What You Need to Know About Women’s Health in a Primary Care Setting


According to the Kaiser Family Foundation, while 93% of women have seen a healthcare provider in the past two years, only 73% had a general check-up or well-women’s visit. Staying on top of every preventive visit can be daunting, but what if taking care of a women’s health need was as easy as seeing your primary care provider (PCP) at work or in the neighborhood?

With October being breast cancer awareness month, it’s the perfect time to talk about what women’s healthcare should look like in a primary care setting, the unique challenges women can sometimes face, and how employers can support the health of women in the workplace.

What types of women’s healthcare can be delivered in a primary care setting?

You might be surprised to learn how many services can be delivered by a PCP without needing to see an OB-GYN. Women’s health in a primary care setting can include:

    • Well woman exams
    • Breast and cervical cancer screenings
    • Contraception counseling and prescribing
    • LGBTQ+ care
    • Pregnancy testing and preconception care
    • Sexually transmitted disease testing and counseling
    • Menopausal symptom screening and management
    • Counseling for interpersonal violence and safety risks

What are the benefits of getting women’s healthcare from a primary care provider?

Seeing a familiar PCP you already have an established relationship with might feel more comfortable for some women. There is also the added convenience of having an annual physical and well women’s visit at the same office, eliminating the need to take time off work and drive across town to see a specialist.

What happens when advanced women’s healthcare is needed?

When specialized care is needed, the PCP should continue close involvement by quarterbacking referrals to a high-value specialist or OB-GYN. Using a care team approach, the PCP will continue to provide ongoing care and counseling utilizing their historical knowledge of a patient’s health, while ensuring referrals are scheduled and completed and no medical needs are missed.

Partnership between primary care and an advanced women’s healthcare provider can offer expanded services including prenatal and postpartum care, family planning and family building, and complex gynecologic conditions.

Unique factors that impact women’s health

Primary health care for women should be holistic and factor in the unique challenges and issues that women face with their health.

Women as caregivers

In many households, in addition to work outside of the home, women shoulder the main caregiver role – whether that’s for children, aging parents, or both. This important role comes with its own set of challenges and stressors, which means women’s healthcare needs to include a focus on mental health conditions and stress reduction.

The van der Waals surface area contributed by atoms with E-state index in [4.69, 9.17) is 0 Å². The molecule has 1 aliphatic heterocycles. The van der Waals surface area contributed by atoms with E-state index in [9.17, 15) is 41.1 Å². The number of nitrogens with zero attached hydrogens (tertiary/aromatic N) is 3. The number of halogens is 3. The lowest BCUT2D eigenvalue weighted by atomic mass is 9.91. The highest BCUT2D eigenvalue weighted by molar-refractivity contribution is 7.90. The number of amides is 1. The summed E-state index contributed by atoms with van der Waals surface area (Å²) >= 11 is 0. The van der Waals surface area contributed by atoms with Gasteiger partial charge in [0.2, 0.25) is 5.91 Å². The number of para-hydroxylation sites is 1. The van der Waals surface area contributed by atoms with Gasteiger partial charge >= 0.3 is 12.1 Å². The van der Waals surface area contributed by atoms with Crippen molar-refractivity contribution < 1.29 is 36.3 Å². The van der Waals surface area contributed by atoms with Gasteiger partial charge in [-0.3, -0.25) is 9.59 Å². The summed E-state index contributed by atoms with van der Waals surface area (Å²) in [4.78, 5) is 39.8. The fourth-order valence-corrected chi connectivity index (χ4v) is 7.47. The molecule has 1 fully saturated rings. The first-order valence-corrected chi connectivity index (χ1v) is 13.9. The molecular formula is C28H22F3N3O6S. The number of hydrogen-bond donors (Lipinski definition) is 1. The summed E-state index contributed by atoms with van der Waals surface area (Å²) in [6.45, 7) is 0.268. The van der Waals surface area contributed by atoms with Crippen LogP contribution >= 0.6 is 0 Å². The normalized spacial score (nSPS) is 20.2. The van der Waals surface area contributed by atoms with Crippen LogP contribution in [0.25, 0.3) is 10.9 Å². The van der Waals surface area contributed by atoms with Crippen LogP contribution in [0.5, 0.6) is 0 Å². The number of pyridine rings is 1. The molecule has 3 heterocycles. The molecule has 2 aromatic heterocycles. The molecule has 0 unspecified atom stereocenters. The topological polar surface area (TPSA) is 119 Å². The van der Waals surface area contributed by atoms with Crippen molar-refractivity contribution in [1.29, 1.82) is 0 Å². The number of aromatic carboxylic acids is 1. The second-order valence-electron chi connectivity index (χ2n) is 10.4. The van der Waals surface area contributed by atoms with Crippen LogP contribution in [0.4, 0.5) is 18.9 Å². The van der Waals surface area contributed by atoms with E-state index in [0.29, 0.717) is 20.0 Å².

Because of this additional work, healthcare needs to be accessible and fit into a busy caregiver’s schedule. Getting care for women’s health needs through a primary care setting means that appointments are convenient, and women can optimize their schedules while still giving their health the attention it deserves.

Racial and ethnic disparities

Health disparities due to race or ethnicity continue to persist for women of color. According to the Kaiser Family Foundation, women of color are more likely to report they have no personal health doctor or healthcare provider.

Providers must take into account the unique social determinants of women’s health and work to remove barriers to accessing care that exist. Women of racial and ethnic backgrounds should have access to providers they’re comfortable being treated by to ensure they get regular, preventive care and don’t avoid seeing a healthcare provider.

Provider trust

Women are more likely than men to report that a provider dismissed their concerns, with that number increasing for women who are younger, covered by Medicaid, or in poorer health. Providers, especially PCPs, that can spend more time listening to patients are crucially important to women’s healthcare. Additionally, taking a whole-person approach to health concerns can ensure all aspects of their health are treated and nothing is left out.


Here at Premise Health, women’s health can be offered in conjunction with primary care through our onsite or nearsite wellness centers as well as screening services offered virtually through the Digital Wellness Center. We know the women in your workforce need convenient care. Our ability to deliver care both virtually and in-person allows us to meet everyone where they are.

Taking a whole-person approach, our providers address those extra circumstances that can affect women’s health. Culturally competent care combined with insights into social determinants of health allow our providers to cater to each woman’s unique needs, challenges, and circumstances.

Contact us today to learn more about delivering comprehensive primary care that includes women’s health.


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